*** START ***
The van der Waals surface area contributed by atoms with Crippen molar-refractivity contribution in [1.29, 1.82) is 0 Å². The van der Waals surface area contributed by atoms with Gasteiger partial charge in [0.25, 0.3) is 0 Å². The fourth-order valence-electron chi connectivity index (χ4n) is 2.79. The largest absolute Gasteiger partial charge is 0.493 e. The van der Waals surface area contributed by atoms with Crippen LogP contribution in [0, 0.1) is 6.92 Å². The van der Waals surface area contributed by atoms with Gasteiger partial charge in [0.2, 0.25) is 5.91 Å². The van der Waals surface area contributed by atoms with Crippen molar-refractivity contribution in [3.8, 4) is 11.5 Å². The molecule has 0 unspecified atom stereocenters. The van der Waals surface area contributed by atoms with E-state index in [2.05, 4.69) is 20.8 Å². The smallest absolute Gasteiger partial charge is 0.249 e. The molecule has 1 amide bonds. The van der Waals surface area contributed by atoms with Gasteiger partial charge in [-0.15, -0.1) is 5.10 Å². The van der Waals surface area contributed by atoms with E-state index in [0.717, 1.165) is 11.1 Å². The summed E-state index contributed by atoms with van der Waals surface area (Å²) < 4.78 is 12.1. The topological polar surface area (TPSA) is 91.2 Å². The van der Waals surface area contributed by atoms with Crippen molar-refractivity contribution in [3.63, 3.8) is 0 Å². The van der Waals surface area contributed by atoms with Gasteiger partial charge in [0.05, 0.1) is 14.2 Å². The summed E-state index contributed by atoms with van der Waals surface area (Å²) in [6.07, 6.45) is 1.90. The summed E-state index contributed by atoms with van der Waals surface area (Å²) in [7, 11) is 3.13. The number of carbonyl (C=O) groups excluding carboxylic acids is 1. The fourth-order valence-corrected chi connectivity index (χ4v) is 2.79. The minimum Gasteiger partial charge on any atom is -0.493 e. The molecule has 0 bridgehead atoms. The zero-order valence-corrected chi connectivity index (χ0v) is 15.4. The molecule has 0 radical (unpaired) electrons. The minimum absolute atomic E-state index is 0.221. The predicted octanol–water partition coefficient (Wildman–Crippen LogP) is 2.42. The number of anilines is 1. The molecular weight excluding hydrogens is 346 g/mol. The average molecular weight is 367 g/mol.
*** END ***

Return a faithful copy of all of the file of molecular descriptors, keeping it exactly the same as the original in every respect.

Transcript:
The van der Waals surface area contributed by atoms with Crippen molar-refractivity contribution in [1.29, 1.82) is 0 Å². The van der Waals surface area contributed by atoms with Gasteiger partial charge in [0.25, 0.3) is 0 Å². The fourth-order valence-electron chi connectivity index (χ4n) is 2.79. The largest absolute Gasteiger partial charge is 0.493 e. The van der Waals surface area contributed by atoms with Crippen LogP contribution in [0, 0.1) is 6.92 Å². The van der Waals surface area contributed by atoms with Gasteiger partial charge in [0.2, 0.25) is 5.91 Å². The van der Waals surface area contributed by atoms with Crippen molar-refractivity contribution in [3.8, 4) is 11.5 Å². The molecule has 0 unspecified atom stereocenters. The van der Waals surface area contributed by atoms with E-state index in [2.05, 4.69) is 20.8 Å². The smallest absolute Gasteiger partial charge is 0.249 e. The molecule has 1 amide bonds. The van der Waals surface area contributed by atoms with Gasteiger partial charge in [-0.15, -0.1) is 5.10 Å². The van der Waals surface area contributed by atoms with E-state index in [0.717, 1.165) is 11.1 Å². The summed E-state index contributed by atoms with van der Waals surface area (Å²) < 4.78 is 12.1. The topological polar surface area (TPSA) is 91.2 Å². The van der Waals surface area contributed by atoms with Crippen molar-refractivity contribution in [3.63, 3.8) is 0 Å². The van der Waals surface area contributed by atoms with Gasteiger partial charge in [0.05, 0.1) is 14.2 Å². The summed E-state index contributed by atoms with van der Waals surface area (Å²) in [6.07, 6.45) is 1.90. The summed E-state index contributed by atoms with van der Waals surface area (Å²) in [7, 11) is 3.13. The number of carbonyl (C=O) groups excluding carboxylic acids is 1. The fourth-order valence-corrected chi connectivity index (χ4v) is 2.79. The minimum Gasteiger partial charge on any atom is -0.493 e. The molecule has 0 bridgehead atoms. The zero-order valence-corrected chi connectivity index (χ0v) is 15.4. The molecule has 0 radical (unpaired) electrons. The minimum absolute atomic E-state index is 0.221. The predicted octanol–water partition coefficient (Wildman–Crippen LogP) is 2.42. The number of anilines is 1. The molecular weight excluding hydrogens is 346 g/mol. The average molecular weight is 367 g/mol.